This means that, for example, if your workcover lumpsum/settlement is all the money the insurance paid as belated (arrears) weekly payments – which is income – and you have been receiving Centrelink benefits for that entire time, Centrelink will most likely take away the full amount of money they paid you during that period. So, this would be the case, for example, if your workcover insurer denied your weekly payments, forcing you onto Centrelink, and then you would go to Court and be awarded all the weekly payments the insurer owned you (pay back all weekly payments).
You worked and earned $1000 a week. You injured yourself at work on 1 Jan 2015 badly enough to have to stop work. Your claim was denied, or your weekly payments denied and you were forced to apply for Centrelink. You received $500 per fortnight from Centrelink as of 1 Jan 2015. On 31 March 2015 (3 months later) you are awarded compensation from your insurance company for your past income loss (weekly pay), namely 13 weeks pay at $1,000 per week, or around $13,000. However, during those 13 weeks, you received $3,250 from Centrelink ($250 per week x 13). In this example, Centrelink will recover $3,250 from your settlement amount and you will then receive the balance of $9,750.
The above example is a very simple one – in reality Centrelink entitlements and recoveries can be very complex, especially when it comes to calculation how much they’re entitled to take for a settlement that includes compensation for pain and suffering as well as past and future economic loss.
The number of weeks, months or even years that your Centrelink payments will be affected because of your workcover lumpsum/settlement payment is known as a ‘preclusion period‘. This preclusion period means that because of your awarded lumpsum/settlement monies you are in fact precluded from receiving Centrelink for a certain amount of weeks, months or years. For example, if you were awarded about half a million dollars for your injury (pain and suffering and economic loss), your preclusion time will be around 6 or 7 years. So, in other words, for the next 6 or 7 years you will not be allowed to claim any Centrelink benefits.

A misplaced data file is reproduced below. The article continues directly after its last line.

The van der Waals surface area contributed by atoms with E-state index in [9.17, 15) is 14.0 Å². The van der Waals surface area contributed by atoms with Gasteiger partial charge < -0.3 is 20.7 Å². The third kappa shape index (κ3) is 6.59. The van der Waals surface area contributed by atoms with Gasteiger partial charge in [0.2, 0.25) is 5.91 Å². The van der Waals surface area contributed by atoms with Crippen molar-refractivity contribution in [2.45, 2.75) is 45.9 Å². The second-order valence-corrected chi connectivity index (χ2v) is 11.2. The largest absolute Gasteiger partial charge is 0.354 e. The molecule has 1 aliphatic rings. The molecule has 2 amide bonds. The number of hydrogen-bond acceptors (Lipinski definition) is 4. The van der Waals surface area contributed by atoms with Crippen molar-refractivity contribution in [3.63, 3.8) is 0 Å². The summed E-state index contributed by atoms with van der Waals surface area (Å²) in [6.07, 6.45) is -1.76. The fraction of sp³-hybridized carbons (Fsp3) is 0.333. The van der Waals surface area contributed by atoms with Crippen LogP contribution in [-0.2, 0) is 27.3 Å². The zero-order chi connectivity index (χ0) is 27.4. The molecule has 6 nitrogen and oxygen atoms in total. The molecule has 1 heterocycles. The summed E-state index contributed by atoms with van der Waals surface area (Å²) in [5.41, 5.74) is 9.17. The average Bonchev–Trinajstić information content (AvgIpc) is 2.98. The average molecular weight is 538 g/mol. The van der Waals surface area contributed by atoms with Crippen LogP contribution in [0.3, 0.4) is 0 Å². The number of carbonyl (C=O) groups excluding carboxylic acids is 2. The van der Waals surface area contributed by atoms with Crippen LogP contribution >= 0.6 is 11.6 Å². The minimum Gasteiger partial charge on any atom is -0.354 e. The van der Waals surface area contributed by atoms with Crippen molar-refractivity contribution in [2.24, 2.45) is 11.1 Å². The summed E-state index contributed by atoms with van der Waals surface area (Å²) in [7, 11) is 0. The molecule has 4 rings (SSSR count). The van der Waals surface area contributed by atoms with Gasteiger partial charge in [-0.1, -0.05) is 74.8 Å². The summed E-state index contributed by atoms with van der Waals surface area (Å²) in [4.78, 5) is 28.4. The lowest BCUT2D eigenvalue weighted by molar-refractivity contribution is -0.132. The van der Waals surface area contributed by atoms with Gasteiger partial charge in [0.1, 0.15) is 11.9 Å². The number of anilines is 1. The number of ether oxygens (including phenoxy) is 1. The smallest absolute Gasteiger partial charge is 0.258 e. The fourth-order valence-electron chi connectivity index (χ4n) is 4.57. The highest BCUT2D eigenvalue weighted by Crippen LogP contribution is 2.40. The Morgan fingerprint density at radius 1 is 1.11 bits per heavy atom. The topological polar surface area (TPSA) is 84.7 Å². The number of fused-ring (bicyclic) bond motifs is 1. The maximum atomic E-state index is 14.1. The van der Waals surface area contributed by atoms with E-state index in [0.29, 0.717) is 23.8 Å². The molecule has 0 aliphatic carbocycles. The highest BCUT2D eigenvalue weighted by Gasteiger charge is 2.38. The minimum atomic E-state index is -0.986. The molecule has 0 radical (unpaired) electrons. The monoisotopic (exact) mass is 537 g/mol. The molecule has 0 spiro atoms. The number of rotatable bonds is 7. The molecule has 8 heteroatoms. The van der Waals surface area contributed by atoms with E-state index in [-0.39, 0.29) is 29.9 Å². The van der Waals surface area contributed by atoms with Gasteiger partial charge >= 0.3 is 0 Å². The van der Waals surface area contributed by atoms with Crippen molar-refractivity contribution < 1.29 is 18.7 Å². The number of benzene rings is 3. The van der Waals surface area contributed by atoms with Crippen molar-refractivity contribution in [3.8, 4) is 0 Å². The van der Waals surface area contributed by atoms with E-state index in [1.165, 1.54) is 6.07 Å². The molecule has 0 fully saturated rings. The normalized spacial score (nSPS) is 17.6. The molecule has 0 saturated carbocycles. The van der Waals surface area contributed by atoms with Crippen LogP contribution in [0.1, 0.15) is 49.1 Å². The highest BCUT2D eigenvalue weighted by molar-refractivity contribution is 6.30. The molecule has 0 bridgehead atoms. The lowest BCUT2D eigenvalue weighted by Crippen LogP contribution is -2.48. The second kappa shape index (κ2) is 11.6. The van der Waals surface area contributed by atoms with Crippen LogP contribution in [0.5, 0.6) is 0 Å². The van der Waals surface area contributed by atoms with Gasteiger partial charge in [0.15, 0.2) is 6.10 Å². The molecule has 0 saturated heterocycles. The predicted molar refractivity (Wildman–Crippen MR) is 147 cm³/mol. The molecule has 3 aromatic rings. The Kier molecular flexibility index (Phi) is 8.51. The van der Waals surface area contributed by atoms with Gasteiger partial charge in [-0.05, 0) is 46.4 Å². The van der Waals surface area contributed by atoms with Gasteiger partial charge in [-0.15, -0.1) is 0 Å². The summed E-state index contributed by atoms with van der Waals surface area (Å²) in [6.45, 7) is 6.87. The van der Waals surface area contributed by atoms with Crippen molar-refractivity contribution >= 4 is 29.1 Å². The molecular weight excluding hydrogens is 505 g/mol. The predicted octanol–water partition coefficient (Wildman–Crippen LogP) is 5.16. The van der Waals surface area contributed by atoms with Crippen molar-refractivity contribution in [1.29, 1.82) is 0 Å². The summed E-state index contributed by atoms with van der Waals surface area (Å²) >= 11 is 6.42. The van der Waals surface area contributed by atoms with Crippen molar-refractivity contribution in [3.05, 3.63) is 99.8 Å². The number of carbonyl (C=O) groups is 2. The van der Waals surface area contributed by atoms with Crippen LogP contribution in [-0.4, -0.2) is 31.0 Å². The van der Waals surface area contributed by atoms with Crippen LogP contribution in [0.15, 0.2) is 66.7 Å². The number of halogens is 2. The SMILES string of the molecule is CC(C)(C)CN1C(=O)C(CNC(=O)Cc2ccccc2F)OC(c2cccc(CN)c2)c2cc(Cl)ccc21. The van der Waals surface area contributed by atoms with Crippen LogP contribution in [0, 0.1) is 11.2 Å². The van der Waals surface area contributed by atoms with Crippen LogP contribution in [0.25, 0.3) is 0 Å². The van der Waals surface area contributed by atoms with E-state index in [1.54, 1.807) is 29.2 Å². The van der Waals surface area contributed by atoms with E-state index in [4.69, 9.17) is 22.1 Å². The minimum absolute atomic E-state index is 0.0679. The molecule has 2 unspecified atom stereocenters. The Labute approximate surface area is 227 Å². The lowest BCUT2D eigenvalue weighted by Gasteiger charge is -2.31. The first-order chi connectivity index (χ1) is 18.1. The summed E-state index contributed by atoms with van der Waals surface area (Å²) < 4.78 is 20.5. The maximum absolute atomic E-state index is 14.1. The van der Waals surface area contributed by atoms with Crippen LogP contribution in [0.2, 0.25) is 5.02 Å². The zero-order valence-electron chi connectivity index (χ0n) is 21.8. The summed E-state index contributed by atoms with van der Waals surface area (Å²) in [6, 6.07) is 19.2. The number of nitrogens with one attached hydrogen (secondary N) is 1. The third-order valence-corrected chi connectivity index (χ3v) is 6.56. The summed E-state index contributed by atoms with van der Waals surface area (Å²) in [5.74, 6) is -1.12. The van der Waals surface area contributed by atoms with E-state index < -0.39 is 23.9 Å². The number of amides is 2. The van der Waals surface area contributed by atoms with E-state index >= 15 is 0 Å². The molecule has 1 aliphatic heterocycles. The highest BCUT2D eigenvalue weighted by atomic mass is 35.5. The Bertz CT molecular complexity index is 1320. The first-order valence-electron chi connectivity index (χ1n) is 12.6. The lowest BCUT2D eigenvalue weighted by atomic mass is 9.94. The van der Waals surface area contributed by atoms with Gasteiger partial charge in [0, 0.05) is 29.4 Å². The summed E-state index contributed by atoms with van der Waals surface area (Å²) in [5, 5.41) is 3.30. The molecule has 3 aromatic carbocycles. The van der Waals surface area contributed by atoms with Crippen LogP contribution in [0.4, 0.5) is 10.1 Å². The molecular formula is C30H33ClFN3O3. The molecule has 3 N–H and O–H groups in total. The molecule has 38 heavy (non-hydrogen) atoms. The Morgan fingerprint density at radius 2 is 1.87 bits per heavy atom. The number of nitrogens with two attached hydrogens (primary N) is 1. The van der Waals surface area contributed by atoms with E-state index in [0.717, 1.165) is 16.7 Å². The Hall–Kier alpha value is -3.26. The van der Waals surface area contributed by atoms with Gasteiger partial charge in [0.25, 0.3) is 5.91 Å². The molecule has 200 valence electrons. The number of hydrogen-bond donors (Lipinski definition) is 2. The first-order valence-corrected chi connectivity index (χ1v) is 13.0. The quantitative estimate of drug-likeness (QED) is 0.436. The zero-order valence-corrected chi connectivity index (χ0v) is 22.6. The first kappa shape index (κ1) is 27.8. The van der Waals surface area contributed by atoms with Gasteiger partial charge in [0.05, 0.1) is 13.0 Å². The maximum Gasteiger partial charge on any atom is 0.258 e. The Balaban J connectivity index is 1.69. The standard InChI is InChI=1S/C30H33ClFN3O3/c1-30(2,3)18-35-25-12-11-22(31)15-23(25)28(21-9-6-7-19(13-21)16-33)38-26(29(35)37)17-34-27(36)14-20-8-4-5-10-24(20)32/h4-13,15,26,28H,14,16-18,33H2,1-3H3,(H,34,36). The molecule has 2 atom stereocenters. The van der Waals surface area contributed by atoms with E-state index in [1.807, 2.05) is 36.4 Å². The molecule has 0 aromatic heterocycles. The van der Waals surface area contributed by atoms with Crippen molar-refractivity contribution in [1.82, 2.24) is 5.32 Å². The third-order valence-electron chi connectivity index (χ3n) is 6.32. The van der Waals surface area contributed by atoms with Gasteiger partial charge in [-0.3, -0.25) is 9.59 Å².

In some other workcover cases, you may, for example, not have even been on Centrelink for the length of the preclusion period. For example, if your preclusion period is calculated by Centrelink as 26 weeks, but you had only been on Centrelink for 20 weeks when you were awarded the compensation, there are still another 6 weeks of the preclusion period remaining. This means that following settlement, you will not be allowed any Centrelink benefits for the following 6 weeks. However, once those 6 weeks pass, you can again start receiving Centrelink payments.
It is important that you talk to your lawyer about any impact Centrelink will have on your workcover claim / lumpsum / settlement, as to avoid making serious plans on how you will try to make the most of your moneys (i.e. buy a house, invest etc.)
On a personal note, it is worth noting that Centrelink can also make mistakes in their calculations so it is important to have it checked.
Centrelink decisions can also be disputed if you disagree with the amount or the preclusion period. But again, seek legal advice.